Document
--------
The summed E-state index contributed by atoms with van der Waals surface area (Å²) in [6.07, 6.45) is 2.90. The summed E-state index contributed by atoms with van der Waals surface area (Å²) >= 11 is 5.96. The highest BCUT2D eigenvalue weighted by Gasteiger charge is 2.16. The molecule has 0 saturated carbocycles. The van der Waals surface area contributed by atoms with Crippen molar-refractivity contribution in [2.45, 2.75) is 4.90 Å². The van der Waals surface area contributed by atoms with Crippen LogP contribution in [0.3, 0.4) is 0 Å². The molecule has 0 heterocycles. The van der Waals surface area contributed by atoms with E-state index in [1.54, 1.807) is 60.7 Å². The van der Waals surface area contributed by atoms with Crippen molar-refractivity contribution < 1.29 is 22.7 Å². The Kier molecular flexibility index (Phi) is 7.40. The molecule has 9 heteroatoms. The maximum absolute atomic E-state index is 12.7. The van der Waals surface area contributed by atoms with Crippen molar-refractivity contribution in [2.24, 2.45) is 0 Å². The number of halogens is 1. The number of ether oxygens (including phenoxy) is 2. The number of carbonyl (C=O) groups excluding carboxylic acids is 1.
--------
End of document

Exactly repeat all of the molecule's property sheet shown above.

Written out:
The summed E-state index contributed by atoms with van der Waals surface area (Å²) in [6.07, 6.45) is 2.90. The summed E-state index contributed by atoms with van der Waals surface area (Å²) >= 11 is 5.96. The highest BCUT2D eigenvalue weighted by Gasteiger charge is 2.16. The molecule has 0 saturated carbocycles. The van der Waals surface area contributed by atoms with Crippen molar-refractivity contribution in [2.45, 2.75) is 4.90 Å². The van der Waals surface area contributed by atoms with Crippen LogP contribution in [0.3, 0.4) is 0 Å². The molecule has 0 heterocycles. The van der Waals surface area contributed by atoms with E-state index in [1.54, 1.807) is 60.7 Å². The van der Waals surface area contributed by atoms with Crippen molar-refractivity contribution < 1.29 is 22.7 Å². The Kier molecular flexibility index (Phi) is 7.40. The molecule has 9 heteroatoms. The maximum absolute atomic E-state index is 12.7. The van der Waals surface area contributed by atoms with Crippen molar-refractivity contribution in [2.24, 2.45) is 0 Å². The number of halogens is 1. The number of ether oxygens (including phenoxy) is 2. The number of carbonyl (C=O) groups excluding carboxylic acids is 1.